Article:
More than one month ago, the Maryland men’s basketball team was crushing Georgia Tech at home and Coach Mark Turgeon asked his players to stop throwing the ball inside. Every post-entry pass to forward Charles Mitchell, it seemed, was gobbled up and immediately turned into a shot. Because the Terrapins were leading by close to 20 points, Turgeon didn’t mind as much. But the plea still fell on deaf ears.
“I was begging our guys to quit throwing him the ball and they kept throwing it to him,” Turgeon said Monday. “He’s got to be more efficient.”
That afternoon demonstrated Mitchell at his most detrimental, when he made 3 of 11 from the field and became an offensive black hole. Contrast that with Saturday, when the sophomore dominated Duke and carried Maryland through a first half in which leading scorer Dez Wells was a non-entity. And really, there isn’t much difference between the two.
“Charles is actually a good passer, but it was a lot of one-on-one down there the other night,” Turgeon said. “I thought he made some pretty good decisions in that game, just missed a couple he normally makes.”
With five games left in the regular season, Mitchell has left little doubt that he is Maryland’s best low-post scoring option. In eight of 26 games, Mitchell has reached double-digit scoring. Shaq Cleare, Jon Graham and Damonte Dodd have combined for one. But that can come at a price.
Often, post-entry passes to Mitchell aren’t coming back out. His capabilities were on full display at Cameron Indoor Stadium, where he finished with 12 points, his most during ACC play. But he at times can fall victim to tunnel vision, bent on only making shots rather than surveying the landscape and looking for the open man – or even passing out and re-posting for better position.
Few opposing big men can block Mitchell’s trademark hook shot, despite his often undersize presence in the paint. And his accuracy has improved as the season has progressed; on two-point jumpers, Mitchell is now shooting better than 40 percent.
“When he’s playing well, we play much better,” guard Nick Faust said. “He gives us a great post presence, so having that makes it a lot easier for the guys outside.”
Said Jake Layman: “Charles is a great player. When things are falling for him, he’s really effective on the court. He uses his body well and he’s able to get around defenders. When Charles is playing well, the team is doing really well, too.”
>> Today’s print story didn’t explore this, but seeing Turgeon approach the end of the Maryland bench during a rout is one of the best feelings for the team’s walk-ons.
“Around halftime, when we’re winning, we get this bubbly feeling in our stomach,” guard Jake Susskind said. “A little nervous. When time gets closer and closer it’s more nerve-racking. I don’t really care anymore. Either I play or I won’t. Pretty much all the other walk-ons still get a little nervous. I’ll tighten up my laces around the eight-minute mark when we’re up by a lot. When he calls your name you’re a little nervous. But once you get in you’re playing basketball. It’s what you’ve done your whole life. Once you get in, it’s fun after that.”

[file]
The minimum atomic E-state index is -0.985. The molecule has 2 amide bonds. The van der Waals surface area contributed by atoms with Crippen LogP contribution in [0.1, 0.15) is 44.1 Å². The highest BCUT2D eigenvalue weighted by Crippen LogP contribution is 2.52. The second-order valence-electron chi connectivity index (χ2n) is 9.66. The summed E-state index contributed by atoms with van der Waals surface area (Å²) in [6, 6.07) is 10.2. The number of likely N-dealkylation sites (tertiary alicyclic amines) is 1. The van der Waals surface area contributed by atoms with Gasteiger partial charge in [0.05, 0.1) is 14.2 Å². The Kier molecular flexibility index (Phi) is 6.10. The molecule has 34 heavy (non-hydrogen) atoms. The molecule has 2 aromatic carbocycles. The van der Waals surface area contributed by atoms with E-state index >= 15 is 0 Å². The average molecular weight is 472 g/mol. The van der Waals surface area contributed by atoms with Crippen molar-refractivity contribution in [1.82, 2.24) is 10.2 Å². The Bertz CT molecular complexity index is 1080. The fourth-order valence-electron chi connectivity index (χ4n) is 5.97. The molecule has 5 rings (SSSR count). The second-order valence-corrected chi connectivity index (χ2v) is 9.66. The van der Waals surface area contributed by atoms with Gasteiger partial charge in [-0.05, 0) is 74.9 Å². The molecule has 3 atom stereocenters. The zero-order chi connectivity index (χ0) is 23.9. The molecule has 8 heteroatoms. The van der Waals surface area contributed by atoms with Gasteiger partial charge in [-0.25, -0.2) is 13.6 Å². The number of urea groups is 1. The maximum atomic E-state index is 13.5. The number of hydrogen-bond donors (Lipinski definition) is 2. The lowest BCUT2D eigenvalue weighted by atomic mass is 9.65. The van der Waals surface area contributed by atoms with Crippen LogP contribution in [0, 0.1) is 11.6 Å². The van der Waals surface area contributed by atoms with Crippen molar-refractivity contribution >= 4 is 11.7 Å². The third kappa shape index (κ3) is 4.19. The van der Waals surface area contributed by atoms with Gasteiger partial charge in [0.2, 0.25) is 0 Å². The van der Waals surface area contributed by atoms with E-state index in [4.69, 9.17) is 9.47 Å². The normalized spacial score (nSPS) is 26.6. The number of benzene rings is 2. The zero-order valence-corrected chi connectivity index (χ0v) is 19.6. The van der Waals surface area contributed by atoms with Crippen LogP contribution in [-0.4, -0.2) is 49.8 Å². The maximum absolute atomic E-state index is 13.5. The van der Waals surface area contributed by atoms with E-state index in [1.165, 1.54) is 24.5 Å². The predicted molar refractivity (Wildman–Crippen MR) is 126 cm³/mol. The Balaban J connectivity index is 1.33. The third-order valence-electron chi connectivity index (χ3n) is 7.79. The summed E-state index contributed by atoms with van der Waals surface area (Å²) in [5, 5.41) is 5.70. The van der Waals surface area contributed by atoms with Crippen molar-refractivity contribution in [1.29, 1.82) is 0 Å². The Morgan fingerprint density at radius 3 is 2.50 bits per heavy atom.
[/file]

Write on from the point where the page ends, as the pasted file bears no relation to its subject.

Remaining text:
>> While on the subject of Susskind, I asked him about the hashtag #Susskindtime, which one of his friends from high school started. This is often employed in late-game moments whenever Susskind appears, which are rare. In nearly three seasons at Maryland, Susskind has played in only 18 games.
“It’s good. I’m glad my friends started that,” Susskind said. “Everyone loves it. When we’re blowing the other team out, everyone’s just rooting for me. I remember all my friends watching the Virginia Tech game, they told me when the shot went up everyone was holding each other back.”
>> Freshman Roddy Peters hasn’t played more than 10 minutes in any game this month and hasn’t topped five over the past three games, but Turgeon raved about his intangible improvements during practice.
“Roddy’s playing time has gone down, but his coachability has gone way up,” Turgeon said. “His minutes in the second half [against Duke] were the best minutes he’s played all year, maybe take away the GW game when he took over when we were pressing. Today was one of his best practices of the year, so he’s listening to the coach, and it’s made him a better player, which therefore is going to get him on the court a little bit more.”
>> Confidence isn’t wavering in College Park. Asked whether he still thought Maryland could make the NCAA tournament, Faust said, “We definitely feel that way.”
So what, then, must be done for a team that’s below .500 in league play, two games above .500 overall, has zero top 50 RPI wins and only two top 100 RPI wins?
“We just got to try to win our next five games,” Faust said.